Stateless servers are often used in simpler networks where there is less need for reliability, or in cases where network performance and speed are top priorities.
Stateful SIP Server
On the other hand, the stateful SIP server is like an elephant that never forgets. This means it keeps a record of all active transactions, allowing it to resend messages if necessary.
Employing a stateful server can ensure more reliability in the communication process, which is crucial for complex or high-stakes networks where the cost of a failed or lost transaction is high. That said, this comes with higher memory demands, so it may not be the best choice if system resources are limited.
All in all, if speed and efficiency are your top priorities—and you’re willing to accept the risk of occasional messages getting lost—then a Stateless SIP server could be the right choice. Meanwhile, if reliability and thorough record-keeping are more critical, you might opt for a Stateful SIP server instead.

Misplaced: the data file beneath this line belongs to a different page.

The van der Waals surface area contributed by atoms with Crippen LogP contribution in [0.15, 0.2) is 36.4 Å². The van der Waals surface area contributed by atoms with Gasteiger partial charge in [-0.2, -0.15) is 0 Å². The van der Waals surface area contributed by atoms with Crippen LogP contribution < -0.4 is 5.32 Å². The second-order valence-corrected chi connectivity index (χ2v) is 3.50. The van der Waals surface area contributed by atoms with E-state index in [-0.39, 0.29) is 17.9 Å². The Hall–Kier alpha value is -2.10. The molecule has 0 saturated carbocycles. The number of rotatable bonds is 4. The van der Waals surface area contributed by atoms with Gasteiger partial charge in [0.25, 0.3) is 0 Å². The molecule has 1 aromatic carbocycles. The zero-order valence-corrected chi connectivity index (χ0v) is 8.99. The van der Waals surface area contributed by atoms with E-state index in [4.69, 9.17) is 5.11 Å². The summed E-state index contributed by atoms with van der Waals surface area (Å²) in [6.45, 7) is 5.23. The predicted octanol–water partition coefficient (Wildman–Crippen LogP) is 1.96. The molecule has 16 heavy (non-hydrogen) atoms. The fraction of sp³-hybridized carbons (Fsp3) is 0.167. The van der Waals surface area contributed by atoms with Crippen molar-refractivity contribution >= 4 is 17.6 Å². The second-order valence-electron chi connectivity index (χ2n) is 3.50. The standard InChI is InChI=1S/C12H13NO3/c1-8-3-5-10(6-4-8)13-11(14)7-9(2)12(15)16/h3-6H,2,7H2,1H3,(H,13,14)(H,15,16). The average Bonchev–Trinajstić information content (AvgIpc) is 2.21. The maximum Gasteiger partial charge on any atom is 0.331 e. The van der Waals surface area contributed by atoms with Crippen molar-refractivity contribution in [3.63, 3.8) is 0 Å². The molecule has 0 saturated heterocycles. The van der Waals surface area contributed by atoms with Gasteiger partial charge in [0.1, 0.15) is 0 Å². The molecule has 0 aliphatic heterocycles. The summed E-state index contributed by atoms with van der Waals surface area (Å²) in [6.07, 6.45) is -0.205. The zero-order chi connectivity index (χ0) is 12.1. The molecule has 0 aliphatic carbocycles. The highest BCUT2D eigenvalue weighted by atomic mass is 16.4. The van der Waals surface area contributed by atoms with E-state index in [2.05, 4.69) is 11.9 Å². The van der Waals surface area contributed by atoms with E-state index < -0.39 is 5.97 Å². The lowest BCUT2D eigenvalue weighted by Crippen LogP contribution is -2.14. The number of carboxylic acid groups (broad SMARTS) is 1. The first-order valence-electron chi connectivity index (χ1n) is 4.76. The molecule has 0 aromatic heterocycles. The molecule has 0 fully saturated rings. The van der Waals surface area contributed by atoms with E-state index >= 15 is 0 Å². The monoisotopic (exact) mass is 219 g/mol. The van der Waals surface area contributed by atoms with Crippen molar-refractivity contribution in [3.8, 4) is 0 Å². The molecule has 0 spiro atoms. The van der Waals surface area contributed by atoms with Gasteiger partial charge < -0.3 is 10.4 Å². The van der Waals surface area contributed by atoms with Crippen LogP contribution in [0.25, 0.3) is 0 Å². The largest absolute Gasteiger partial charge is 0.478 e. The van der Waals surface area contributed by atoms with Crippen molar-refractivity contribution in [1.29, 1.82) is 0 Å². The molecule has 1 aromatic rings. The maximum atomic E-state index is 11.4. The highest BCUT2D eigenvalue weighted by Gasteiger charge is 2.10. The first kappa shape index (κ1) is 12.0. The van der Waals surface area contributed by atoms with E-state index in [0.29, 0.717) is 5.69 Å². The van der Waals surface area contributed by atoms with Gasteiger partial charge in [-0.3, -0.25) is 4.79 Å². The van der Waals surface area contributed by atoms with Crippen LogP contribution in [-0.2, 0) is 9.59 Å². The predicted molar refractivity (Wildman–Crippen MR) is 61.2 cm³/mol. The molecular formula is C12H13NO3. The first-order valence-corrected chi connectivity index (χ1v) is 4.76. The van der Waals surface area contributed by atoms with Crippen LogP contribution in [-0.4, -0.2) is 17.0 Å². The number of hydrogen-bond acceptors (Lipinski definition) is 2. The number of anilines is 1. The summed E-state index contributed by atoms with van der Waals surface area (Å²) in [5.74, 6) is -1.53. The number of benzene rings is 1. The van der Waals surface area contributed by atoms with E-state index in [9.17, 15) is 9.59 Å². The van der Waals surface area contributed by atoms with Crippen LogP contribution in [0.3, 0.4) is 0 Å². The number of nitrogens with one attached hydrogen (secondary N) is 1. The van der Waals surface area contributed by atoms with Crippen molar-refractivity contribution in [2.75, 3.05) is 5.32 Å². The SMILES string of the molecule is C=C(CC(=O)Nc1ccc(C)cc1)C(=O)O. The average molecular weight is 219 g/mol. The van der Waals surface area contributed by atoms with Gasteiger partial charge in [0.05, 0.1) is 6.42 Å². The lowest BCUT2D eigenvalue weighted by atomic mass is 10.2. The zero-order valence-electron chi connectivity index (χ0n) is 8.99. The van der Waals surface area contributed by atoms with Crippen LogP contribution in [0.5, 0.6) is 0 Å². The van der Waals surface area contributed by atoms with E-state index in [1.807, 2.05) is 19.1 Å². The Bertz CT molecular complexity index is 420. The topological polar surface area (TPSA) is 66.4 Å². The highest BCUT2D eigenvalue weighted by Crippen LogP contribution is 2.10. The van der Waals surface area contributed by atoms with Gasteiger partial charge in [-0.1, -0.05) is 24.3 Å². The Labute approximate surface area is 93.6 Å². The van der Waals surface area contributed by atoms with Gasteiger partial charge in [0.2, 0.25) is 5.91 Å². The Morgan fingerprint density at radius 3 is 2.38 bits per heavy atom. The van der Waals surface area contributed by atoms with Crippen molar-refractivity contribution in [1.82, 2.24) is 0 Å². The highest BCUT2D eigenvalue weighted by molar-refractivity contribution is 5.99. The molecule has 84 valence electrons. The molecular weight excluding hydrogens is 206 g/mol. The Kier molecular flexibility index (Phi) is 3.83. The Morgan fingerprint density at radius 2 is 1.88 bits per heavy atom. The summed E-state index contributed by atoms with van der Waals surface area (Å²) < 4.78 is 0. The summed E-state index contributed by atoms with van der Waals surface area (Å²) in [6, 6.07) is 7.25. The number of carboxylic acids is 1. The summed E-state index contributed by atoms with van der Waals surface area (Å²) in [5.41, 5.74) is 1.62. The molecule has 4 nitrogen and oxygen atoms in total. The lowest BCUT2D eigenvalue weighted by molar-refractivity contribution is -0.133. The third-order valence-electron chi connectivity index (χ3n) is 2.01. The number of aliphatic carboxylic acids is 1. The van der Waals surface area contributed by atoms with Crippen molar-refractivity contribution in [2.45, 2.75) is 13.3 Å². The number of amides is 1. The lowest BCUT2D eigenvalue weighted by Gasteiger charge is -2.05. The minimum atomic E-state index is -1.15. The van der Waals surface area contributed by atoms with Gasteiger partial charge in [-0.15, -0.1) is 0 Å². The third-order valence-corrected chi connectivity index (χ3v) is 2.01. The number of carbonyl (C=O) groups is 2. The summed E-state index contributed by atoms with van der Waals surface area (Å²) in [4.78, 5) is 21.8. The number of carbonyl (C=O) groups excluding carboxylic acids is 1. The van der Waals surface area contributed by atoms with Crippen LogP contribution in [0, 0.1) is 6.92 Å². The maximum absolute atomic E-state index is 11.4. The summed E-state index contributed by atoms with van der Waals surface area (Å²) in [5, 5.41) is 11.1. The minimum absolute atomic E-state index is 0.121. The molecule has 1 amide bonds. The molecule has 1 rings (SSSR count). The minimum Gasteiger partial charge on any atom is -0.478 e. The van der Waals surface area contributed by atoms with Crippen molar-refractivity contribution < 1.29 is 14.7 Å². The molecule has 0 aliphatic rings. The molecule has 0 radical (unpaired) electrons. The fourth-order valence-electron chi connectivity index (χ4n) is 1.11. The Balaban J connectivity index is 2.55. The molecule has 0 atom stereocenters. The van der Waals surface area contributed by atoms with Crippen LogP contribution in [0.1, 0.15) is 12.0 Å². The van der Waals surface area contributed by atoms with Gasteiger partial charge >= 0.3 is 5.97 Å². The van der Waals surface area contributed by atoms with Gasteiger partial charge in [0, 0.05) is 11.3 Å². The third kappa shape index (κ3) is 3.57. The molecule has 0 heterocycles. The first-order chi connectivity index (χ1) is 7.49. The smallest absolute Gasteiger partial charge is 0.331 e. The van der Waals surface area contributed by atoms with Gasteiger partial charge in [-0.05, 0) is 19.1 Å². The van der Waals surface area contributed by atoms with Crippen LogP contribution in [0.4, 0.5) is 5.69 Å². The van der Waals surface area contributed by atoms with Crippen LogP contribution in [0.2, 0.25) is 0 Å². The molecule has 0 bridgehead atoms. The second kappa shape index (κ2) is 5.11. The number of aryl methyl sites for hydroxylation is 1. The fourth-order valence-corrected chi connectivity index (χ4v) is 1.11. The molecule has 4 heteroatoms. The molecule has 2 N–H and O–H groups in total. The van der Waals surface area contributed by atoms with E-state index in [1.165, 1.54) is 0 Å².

SIP Servers and Security
Unless well-protected, most things that connect to the internet run the risk of security breaches, malware, and the like. This goes for VoIP sessions and the SIP servers that deliver them, too.
Fortunately, SIP servers can be secured by implementing strong authentication methods such as robust passwords and encryption. These methods can prevent hackers from accessing your phone system, meaning only authorized users with proper credentials can make or receive calls.
In addition to enforcing authentication, SIP servers can enable remote workers to use a company’s VoIP communication service safely and securely, just as if they were in the office. This ensures that all communication remains safe and encrypted, protecting sensitive information from falling into the wrong hands.